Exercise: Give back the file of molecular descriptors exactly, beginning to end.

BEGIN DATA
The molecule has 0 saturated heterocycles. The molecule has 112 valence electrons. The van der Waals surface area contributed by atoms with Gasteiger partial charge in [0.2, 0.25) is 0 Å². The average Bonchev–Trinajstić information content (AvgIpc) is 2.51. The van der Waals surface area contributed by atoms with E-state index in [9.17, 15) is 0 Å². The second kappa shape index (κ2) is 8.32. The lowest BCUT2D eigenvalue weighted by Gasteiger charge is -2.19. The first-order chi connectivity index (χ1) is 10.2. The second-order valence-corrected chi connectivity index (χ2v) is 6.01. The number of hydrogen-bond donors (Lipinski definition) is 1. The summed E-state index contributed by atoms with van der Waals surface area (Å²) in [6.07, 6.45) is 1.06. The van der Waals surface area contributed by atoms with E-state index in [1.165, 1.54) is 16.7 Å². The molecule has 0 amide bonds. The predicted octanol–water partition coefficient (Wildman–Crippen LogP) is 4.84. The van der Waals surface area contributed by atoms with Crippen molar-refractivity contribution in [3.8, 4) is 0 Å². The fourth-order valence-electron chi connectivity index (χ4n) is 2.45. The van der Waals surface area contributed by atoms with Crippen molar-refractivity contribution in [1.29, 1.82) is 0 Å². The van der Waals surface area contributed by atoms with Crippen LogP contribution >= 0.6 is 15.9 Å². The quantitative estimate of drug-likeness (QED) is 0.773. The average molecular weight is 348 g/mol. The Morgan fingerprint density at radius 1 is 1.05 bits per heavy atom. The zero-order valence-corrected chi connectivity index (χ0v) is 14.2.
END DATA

The molecule has 0 saturated heterocycles. The molecule has 112 valence electrons. The van der Waals surface area contributed by atoms with Gasteiger partial charge in [0.2, 0.25) is 0 Å². The average Bonchev–Trinajstić information content (AvgIpc) is 2.51. The van der Waals surface area contributed by atoms with E-state index in [9.17, 15) is 0 Å². The second kappa shape index (κ2) is 8.32. The lowest BCUT2D eigenvalue weighted by Gasteiger charge is -2.19. The first-order chi connectivity index (χ1) is 10.2. The second-order valence-corrected chi connectivity index (χ2v) is 6.01. The number of hydrogen-bond donors (Lipinski definition) is 1. The summed E-state index contributed by atoms with van der Waals surface area (Å²) in [6.07, 6.45) is 1.06. The van der Waals surface area contributed by atoms with E-state index in [1.165, 1.54) is 16.7 Å². The molecule has 0 amide bonds. The predicted octanol–water partition coefficient (Wildman–Crippen LogP) is 4.84. The van der Waals surface area contributed by atoms with Crippen molar-refractivity contribution in [3.8, 4) is 0 Å². The fourth-order valence-electron chi connectivity index (χ4n) is 2.45. The van der Waals surface area contributed by atoms with Crippen molar-refractivity contribution in [1.29, 1.82) is 0 Å². The van der Waals surface area contributed by atoms with Crippen LogP contribution >= 0.6 is 15.9 Å². The quantitative estimate of drug-likeness (QED) is 0.773. The average molecular weight is 348 g/mol. The Morgan fingerprint density at radius 1 is 1.05 bits per heavy atom. The zero-order valence-corrected chi connectivity index (χ0v) is 14.2.